Like Swedish House Mafia, the breakout artists of EDM were all already considerable live draws, but few had scored massive crossover hits of their own yet by 2012 — Skrillex and Avicii had cameoed on the Hot 100 with their totemic dance hits “Scary Monsters and Nice Sprites” and “Levels,” respectively, but neither made the chart’s top 40. Still, their thumbprint was already visible on the musical mainstream. In early 2011, Britney Spears hit No. 1 with “Hold It Against Me,” the first major pop hit to feature a dubstep drop, in which the song’s previously conventional pop structure essentially went into a rollercoaster free fall of wobbly synths and belching bass. Meanwhile, though “Levels” would only peak at No. 60 on the Hot 100, pop-rap hitmaker Flo Rida swiped the bones of the song — most notably its soaring Etta James sample — for the much radio-friendlier “Good Feeling,” eventually hitting No. 3.
The most noteworthy EDM-influenced hit of 2011, however, came as Scottish electro-pop gold-spinner Calvin Harris and international superstar Rihanna teamed up for the euphoric “We Found Love” — a thoroughly irresistible hybrid single that topped the Hot 100 for ten weeks and was inducted into the classic pop and dance canons practically upon release. It was hardly unprecedented for a marquee dance name to work on a gigantic stateside chart hit by an established star: French house maven David Guetta had linked up with the Black Eyed Peas on “I Gotta Feeling,” a 14-week No. 1 in 2009, while American culture-masher Diplo had guided the wayward Chris Brown to a top 5 comeback hit in 2011 with “Look at Me Now.” But where those dudes’ names could only be found in the credits of their respective hits, Harris scored a rare coup for producers and DJs anywhere by getting listed as a featured artist on “Love,” giving him name recognition among U.S. crowds who couldn’t ID any of his huge-overseas solo singles.
By 2012, the names and faces of these star DJs and producers were suddenly unmissable. Guetta, who had already scored one top 10 hit as a lead artist at the turn of the decade with the Akon-featuring “Sexy B–ch,” added three more to his tally by the end of that year: “Without You” (with Usher), “Turn Me On” (with Nicki Minaj) and “Titanium” (with Sia, in a starmaking performance). Harris graduated to leading man status stateside in 2012 with his solo hit “Feel So Close” — the rare successful example of an EDM star singing on his own single — though he notched top 20 entries alongside Ne-Yo (“Let’s Go”) and Florence Welch (“Sweet Nothing”) shortly after. Deadmau5 was even one of the stories of the 2012 Grammys, pranking Skrillex by wearing a T-shirt with his phone number on it to the red carpet, and then performing in a televised medley along with Guetta, Brown, rap great Lil Wayne and rock flame-keepers the Foo Fighters, playing with the Foos on his remix of their rock radio hit “Rope,” and then doing his own power quasi-ballad “Raise Your Weapon.”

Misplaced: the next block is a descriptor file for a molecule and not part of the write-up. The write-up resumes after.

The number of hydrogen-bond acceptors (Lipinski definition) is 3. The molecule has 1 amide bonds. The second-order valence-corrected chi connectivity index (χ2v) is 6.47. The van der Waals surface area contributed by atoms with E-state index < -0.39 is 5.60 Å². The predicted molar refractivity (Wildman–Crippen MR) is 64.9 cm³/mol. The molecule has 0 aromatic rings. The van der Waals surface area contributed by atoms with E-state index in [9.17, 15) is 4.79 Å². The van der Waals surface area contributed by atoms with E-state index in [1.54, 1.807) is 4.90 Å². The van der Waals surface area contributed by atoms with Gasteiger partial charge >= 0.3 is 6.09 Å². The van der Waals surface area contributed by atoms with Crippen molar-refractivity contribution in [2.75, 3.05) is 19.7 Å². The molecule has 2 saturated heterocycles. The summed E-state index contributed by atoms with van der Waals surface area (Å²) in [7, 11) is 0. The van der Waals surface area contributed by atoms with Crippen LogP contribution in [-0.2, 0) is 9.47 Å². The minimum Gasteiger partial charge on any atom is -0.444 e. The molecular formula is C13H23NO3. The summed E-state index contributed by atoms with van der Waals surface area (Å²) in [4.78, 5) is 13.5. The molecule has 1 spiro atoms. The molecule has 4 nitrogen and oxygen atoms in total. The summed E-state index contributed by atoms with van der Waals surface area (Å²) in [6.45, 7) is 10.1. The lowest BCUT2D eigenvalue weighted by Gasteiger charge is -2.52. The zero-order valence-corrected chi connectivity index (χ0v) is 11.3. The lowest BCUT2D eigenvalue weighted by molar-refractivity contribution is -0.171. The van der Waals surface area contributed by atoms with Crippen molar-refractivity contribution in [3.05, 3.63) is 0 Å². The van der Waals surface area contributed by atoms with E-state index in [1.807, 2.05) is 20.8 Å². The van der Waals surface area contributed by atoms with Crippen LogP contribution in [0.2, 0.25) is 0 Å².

That overstuffed Grammys medley illustrated another offshoot of EDM’s suddenly massive impact: It had begun to seep not only into pop music, but to rock and rap as well. Kanye West & Jay-Z’s Watch the Throne album — 2011’s most massive hip-hop release, at least in hype and largesse — sampled Flux Pavillion’s dubstep hit “I Can’t Stop” for the entirety of its “Who Gon Stop Me?,” and deployed a buzzing drop on its signature single, “N—as in Paris.” In 2012, recently minted rap superstar Nicki Minaj powered full throttle into EDM with the zooming, laser-synthed singles “Starships” and “Pound the Alarm,” continuing her winning streak with both. Meanwhile, British-Israeli singer-songwriter Alex Clare launched one of 2012’s biggest crossover alternative hits with the wub-wub?bing “Too Close,” and before year’s end, burgeoning arena-rockers Imagine Dragons had teamed up with London producer Alex da Kid for the similarly dubstep-inflected (and eventually, even more massive) “Radioactive.”
Just a half-decade after electronic dance music had all but vanished from the U.S. mainstream — siloed off as an underground and overseas concern, utterly absent from the year’s biggest singles — dance was not just back, but it had lapped rock (and was rivaling hip-hop) as the sound of American youth culture. The changing norms could be seen rather plainly in Project X, a 2012 teen comedy which proved a surprise hit for its pseudo-documentary framing and party scenes of increasingly anarchic and hedonistic revelry. While the soundtrack had its share of rappers and rock bands, the movie’s musical core was unquestionably one of dance music, with montage after montage of kids dancing, doing drugs and hooking up to rampaging remixes from producers like Steve Aoki, A-Trak and Benny Benassi. The year’s other most infamous youth flick, college-girls-breaking-bad saga Spring Breakers, also set the tone for the indecency to come by featuring “Scary Monsters and Nice Sprites” over its nudity-filled, slo-mo credit sequence, with Skrillex also co-composing the film’s score. Suddenly, parents across the country had a new genre to fear and misunderstand.